There is no “right” way to work with an advisor; in fact, there are many ways you may work with your financial guide. But like any relationship, you need open, honest, and regular communication to help you succeed. One of the most effective approaches we’ve seen is using an advisor to help do the following:
- Clarify your financial goals
- Set checkpoints
- Keep you on the right track
You may prefer to talk over the phone, on the web, in person, or a combination of the three. And we’re here to work in the way that is best for you. As you explore the most appropriate fit for you, we recommend using a three step process for creating a comprehensive plan.
We understand how easy it is to get overloaded by the investor information available these days. It can be difficult to succeed alone, so you may need a guide for your financial journey. But how exactly do you choose a guide? Start by finding someone you’re comfortable talking to. Look for an individual focused on helping you achieve your goals, not meeting their quotas.
It’s OK to talk with someone, even us, and realize it’s not a great fit, so we offer a complimentary “Ask Us Anything” call before committing to anything. Get to know us. Find out if we are a fit for your financial goals. And if you’re struggling with the best questions to ask, here are a few to get you started.
Before discussing different types of investments, it is important to understand what you own and why you own it. Do you know the investments you have? What about the investments most appropriate for your financial goals? We believe the key to a successful investment strategy is choosing the tools that fit your long-term goals.
Once we determine the appropriate tools for your personalized plan, we help you optimize them for your success. We work with many types of investments: stocks, bonds, mutual funds, annuities, and exchange traded funds. Our team also assists you with individual brokerage accounts, IRAs, Roth IRAs, 401(k), and other corporate retirement plans, trusts, and institutional accounts.
*Investing involves risk and you may incur a profit or loss regardless of strategy selected.
Everyone defines “enough” differently. We believe that the key to a successful financial plan is determining how you define enough. In other words, how do you define the finish line? What does “success” mean to you? Our advisors assist you in defining your ideal end goal, then determine if you are on the appropriate path to get there.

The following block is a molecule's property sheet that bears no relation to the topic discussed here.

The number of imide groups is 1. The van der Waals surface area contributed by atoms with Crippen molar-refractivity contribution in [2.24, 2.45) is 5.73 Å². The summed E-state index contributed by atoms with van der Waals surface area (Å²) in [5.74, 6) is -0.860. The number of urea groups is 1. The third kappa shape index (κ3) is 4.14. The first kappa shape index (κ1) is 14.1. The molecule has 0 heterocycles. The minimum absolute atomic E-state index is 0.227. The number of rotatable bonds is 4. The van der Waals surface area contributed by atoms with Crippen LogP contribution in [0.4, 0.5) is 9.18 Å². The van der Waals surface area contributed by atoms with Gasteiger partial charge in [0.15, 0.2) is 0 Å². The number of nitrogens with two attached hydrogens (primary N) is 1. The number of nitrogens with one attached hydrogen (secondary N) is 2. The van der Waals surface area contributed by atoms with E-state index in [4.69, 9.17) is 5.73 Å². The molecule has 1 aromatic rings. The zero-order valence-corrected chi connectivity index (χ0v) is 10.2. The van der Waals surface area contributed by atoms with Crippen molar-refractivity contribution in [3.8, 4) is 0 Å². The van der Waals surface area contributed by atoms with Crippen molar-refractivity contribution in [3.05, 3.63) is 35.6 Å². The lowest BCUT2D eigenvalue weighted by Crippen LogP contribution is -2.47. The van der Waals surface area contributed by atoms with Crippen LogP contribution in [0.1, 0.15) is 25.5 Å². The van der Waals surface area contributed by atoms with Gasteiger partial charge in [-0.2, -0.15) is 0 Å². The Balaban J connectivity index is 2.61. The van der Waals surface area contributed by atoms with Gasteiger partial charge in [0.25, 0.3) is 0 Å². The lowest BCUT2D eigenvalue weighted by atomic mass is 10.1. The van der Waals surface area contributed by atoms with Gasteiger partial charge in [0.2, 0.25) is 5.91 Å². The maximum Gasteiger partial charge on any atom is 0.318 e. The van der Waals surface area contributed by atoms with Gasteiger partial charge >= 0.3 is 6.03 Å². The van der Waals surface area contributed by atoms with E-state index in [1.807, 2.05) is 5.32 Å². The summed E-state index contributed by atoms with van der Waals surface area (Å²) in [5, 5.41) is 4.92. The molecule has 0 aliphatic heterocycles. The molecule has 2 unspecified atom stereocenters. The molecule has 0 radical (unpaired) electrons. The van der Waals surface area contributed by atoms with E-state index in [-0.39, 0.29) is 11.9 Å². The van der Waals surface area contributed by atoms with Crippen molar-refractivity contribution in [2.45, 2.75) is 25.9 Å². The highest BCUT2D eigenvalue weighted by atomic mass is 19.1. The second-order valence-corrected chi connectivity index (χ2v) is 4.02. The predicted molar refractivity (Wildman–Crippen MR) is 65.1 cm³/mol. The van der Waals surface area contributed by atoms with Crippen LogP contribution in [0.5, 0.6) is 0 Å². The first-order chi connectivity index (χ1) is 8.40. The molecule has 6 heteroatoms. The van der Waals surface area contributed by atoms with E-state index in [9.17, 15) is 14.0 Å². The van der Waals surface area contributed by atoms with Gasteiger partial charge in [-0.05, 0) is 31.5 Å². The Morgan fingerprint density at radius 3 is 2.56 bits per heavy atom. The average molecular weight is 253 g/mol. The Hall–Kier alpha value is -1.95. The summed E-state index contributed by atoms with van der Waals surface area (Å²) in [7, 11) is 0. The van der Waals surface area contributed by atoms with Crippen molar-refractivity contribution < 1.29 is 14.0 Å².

But a great financial plan doesn’t focus only on retirement. We believe the journey should be as enjoyable as the destination, so we take other things into account as we develop your Signature Life Plan.
We believe that a great financial plan is proactive, so our advisors help you protect what you have by discovering the insurance solutions you need. We help you with a variety of insurance needs, like:
- Long-term care
- Disability insurance
As we work through your plan and determine the insurance coverage you need, we assist you in the areas of estate planning and executive benefits.
Choosing the right insurance carrier is overwhelming and confusing.
If you have questions about anything that we can do to help you meet your goals – just ask. If we don’t know the answer, we’ll find it for you. In addition to our local contacts, our clients also have access to capital using margin lending, securities backed lines of credit, Raymond James Bank and Raymond James Investment Banking Services. Our other capabilities include assistance with public finance, capital markets and institutional services. To find out more, schedule a call. You can tell us what you’re trying to accomplish and we’ll help point you in the right direction.